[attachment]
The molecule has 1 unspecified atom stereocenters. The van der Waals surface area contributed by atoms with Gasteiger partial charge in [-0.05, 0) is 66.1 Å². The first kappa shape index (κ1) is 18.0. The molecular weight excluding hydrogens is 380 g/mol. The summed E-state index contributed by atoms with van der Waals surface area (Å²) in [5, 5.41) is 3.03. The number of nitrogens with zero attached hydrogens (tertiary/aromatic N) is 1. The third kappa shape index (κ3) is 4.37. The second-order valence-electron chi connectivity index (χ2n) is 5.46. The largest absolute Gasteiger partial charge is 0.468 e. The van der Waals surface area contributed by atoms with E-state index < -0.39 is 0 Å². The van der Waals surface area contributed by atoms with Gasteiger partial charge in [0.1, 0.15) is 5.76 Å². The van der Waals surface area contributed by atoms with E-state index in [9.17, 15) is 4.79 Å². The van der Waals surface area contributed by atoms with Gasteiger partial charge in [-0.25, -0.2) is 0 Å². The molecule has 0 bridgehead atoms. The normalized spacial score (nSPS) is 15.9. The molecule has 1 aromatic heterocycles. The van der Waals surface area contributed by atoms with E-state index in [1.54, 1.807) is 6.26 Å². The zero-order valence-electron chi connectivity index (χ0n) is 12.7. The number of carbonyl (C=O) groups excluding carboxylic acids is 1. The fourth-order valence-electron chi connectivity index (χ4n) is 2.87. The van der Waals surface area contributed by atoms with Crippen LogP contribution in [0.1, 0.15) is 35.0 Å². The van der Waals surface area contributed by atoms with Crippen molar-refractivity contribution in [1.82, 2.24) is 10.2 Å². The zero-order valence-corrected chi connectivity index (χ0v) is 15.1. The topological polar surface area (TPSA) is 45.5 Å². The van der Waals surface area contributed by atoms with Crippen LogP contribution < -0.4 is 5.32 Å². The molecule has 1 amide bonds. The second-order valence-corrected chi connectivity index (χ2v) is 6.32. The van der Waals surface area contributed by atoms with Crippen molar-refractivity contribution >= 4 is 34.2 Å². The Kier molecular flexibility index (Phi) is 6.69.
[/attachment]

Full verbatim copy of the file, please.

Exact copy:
The molecule has 1 unspecified atom stereocenters. The van der Waals surface area contributed by atoms with Gasteiger partial charge in [-0.05, 0) is 66.1 Å². The first kappa shape index (κ1) is 18.0. The molecular weight excluding hydrogens is 380 g/mol. The summed E-state index contributed by atoms with van der Waals surface area (Å²) in [5, 5.41) is 3.03. The number of nitrogens with zero attached hydrogens (tertiary/aromatic N) is 1. The third kappa shape index (κ3) is 4.37. The second-order valence-electron chi connectivity index (χ2n) is 5.46. The largest absolute Gasteiger partial charge is 0.468 e. The van der Waals surface area contributed by atoms with E-state index < -0.39 is 0 Å². The van der Waals surface area contributed by atoms with Gasteiger partial charge in [0.1, 0.15) is 5.76 Å². The van der Waals surface area contributed by atoms with E-state index in [9.17, 15) is 4.79 Å². The van der Waals surface area contributed by atoms with Gasteiger partial charge in [-0.25, -0.2) is 0 Å². The molecule has 0 bridgehead atoms. The normalized spacial score (nSPS) is 15.9. The molecule has 1 aromatic heterocycles. The van der Waals surface area contributed by atoms with E-state index in [1.54, 1.807) is 6.26 Å². The zero-order valence-electron chi connectivity index (χ0n) is 12.7. The number of carbonyl (C=O) groups excluding carboxylic acids is 1. The fourth-order valence-electron chi connectivity index (χ4n) is 2.87. The van der Waals surface area contributed by atoms with Crippen LogP contribution in [0.1, 0.15) is 35.0 Å². The van der Waals surface area contributed by atoms with Crippen molar-refractivity contribution in [1.82, 2.24) is 10.2 Å². The zero-order valence-corrected chi connectivity index (χ0v) is 15.1. The topological polar surface area (TPSA) is 45.5 Å². The van der Waals surface area contributed by atoms with Crippen LogP contribution < -0.4 is 5.32 Å². The molecule has 1 amide bonds. The second-order valence-corrected chi connectivity index (χ2v) is 6.32. The van der Waals surface area contributed by atoms with Crippen molar-refractivity contribution >= 4 is 34.2 Å². The Kier molecular flexibility index (Phi) is 6.69.